I’ve seen very few new movies this year but I suspect that even if I’d seen a bunch more I’d still think 12 Years A Slave was the year’s best. Here’s a short reflection provoked by the film that I wrote last week for our church newsletter.
“Daddy, are we getting close?” I won’t even try to guess how many times Eliot asked me some version of that question during our nine hour drive to (and from) Tennessee for Thanksgiving. Waiting is hard for active little boys.
Of course, much waiting is far harder – more painful – than a long card ride to visit people who love you. On Monday I was finally able to see 12 Years A Slave. Of the film’s many powerful themes I was especially struck by the pervasiveness of waiting, of enslaved and oppressed people who had little recourse but to wait. Their waiting was overseen by lying preachers, paternalistic plantation owners, and sadistic overseers. But more than the unimaginable waiting, what overwhelmed me was the presence of hope among many of the enslaved women and men. Despite the attempts by those who claimed ownership over their bodies to dehumanize them, these individuals anticipated an end to their suffering, to their waiting. A shared cup of water, a song sung in the field, a letter written in secret all pointed to an end beyond the waiting. In so many different ways they bore witness that the insufferable waiting would not have the last word, that their lives could never be defined or reduced by the so-called master.
Thanks be to God that we are not forced to wait in similar ways. The longings and anticipations most of us know are so far removed from those portrayed in 12 Years A Slave we could almost overlook the places of waiting in our own lives. That would be a mistake. Waiting is a trait of our cracked humanity within an unjust word. To ignore our longings for restoration, completion, and fulfillment would be to miss something essential about our lives… and our futures.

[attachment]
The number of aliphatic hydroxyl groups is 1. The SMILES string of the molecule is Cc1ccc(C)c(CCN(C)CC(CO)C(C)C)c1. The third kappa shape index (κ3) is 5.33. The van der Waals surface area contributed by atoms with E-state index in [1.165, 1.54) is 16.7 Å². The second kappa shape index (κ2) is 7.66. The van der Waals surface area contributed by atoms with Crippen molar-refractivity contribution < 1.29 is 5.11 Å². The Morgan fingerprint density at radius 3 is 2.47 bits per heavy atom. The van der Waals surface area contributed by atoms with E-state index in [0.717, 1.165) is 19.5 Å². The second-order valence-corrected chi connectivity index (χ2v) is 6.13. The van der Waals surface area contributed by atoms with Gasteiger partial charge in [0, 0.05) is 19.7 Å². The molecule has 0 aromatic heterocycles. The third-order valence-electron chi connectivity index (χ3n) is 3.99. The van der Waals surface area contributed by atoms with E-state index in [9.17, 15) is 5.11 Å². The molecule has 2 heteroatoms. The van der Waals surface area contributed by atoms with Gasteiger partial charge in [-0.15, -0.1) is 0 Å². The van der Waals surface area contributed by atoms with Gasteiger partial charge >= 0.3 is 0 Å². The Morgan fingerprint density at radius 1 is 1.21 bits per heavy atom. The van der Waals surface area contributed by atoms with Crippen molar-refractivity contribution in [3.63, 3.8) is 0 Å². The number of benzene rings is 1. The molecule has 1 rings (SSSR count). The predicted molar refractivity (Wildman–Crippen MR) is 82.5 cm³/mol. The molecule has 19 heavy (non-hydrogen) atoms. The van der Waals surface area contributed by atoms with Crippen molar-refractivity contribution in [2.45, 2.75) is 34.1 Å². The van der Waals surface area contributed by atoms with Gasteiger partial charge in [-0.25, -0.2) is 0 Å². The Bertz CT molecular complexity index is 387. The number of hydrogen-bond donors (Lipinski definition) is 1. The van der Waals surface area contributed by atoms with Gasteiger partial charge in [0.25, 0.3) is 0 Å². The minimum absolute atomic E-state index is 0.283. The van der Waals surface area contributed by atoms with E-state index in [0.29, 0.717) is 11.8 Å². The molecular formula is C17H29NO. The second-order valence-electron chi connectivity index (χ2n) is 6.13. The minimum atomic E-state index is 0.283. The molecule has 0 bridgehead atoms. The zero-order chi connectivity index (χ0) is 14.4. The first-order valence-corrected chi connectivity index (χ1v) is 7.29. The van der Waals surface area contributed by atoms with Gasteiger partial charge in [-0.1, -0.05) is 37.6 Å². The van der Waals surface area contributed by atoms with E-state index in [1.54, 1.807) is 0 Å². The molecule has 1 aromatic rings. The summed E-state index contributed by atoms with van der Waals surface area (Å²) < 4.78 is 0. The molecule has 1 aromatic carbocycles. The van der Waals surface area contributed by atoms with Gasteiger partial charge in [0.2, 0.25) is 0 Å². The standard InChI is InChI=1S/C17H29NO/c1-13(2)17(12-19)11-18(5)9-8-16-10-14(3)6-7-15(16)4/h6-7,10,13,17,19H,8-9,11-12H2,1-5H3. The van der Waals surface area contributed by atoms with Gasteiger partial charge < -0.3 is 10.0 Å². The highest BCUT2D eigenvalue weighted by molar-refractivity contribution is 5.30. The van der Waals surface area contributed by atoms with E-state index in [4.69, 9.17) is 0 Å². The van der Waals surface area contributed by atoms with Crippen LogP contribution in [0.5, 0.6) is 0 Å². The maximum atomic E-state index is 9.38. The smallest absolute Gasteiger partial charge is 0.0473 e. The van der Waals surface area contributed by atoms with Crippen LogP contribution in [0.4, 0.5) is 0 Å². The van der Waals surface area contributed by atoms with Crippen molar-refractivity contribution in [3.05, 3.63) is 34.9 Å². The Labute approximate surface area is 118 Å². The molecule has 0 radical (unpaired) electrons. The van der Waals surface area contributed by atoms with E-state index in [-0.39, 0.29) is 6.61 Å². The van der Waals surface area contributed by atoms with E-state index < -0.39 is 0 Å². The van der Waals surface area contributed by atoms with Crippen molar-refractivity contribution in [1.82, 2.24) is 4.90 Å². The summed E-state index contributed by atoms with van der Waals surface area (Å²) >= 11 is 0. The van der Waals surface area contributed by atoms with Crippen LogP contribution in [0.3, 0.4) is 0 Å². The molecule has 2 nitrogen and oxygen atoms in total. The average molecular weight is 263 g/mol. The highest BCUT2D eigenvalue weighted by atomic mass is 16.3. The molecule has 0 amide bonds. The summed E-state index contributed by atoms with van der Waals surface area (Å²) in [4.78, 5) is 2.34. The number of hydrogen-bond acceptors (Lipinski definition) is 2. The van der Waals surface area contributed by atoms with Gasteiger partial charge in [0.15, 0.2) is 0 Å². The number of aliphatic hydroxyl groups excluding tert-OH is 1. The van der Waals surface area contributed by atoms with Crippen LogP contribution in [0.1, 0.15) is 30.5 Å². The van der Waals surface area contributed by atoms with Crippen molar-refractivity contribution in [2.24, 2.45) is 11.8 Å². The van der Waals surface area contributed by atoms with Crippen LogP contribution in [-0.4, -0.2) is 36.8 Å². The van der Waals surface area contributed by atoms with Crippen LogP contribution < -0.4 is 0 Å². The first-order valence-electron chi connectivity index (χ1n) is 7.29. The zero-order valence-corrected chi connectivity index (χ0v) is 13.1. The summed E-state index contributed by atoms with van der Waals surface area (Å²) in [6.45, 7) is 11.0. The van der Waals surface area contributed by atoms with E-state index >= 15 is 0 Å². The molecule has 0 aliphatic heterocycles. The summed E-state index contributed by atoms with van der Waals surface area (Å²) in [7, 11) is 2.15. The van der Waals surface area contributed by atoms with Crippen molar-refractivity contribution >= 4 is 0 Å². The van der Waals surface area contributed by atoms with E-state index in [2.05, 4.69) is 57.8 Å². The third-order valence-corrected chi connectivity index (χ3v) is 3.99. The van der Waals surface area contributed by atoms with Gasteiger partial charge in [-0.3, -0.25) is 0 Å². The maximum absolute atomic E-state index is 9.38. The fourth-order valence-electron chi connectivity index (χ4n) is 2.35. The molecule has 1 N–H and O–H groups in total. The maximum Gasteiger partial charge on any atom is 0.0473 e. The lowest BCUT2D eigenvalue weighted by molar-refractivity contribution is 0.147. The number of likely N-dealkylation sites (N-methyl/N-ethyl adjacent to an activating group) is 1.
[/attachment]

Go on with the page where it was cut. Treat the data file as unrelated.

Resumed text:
The Advent season is the reminder that we wait. The world portrayed in 12 Years A Slave may have changed, but suffering and injustices are as pervasive in our world now as they were then. On Christmas we celebrate the Messiah’s coming; during Advent we remember that we await His return. We remember that we live in the gap between how things are and how they will be one day. We remember that we are a waiting people and that our waiting has an end, that a day will come when waiting no longer has a place in our lives. Until that day, let us live as hopeful people whose lives – even during the waiting – are claimed and defined only by the God who who patiently waits for us.
My friend Stephen Woodworth has written tenderly about a subject too easily avoided. Subject isn’t quite right; suicide is an experience, a moment, a tragedy, an ending and beginnings. Last week I heard that a former coworker had taken her life. It’s a confounding event that most of us have brushed up against and Stephen has written personally and insightfully about it.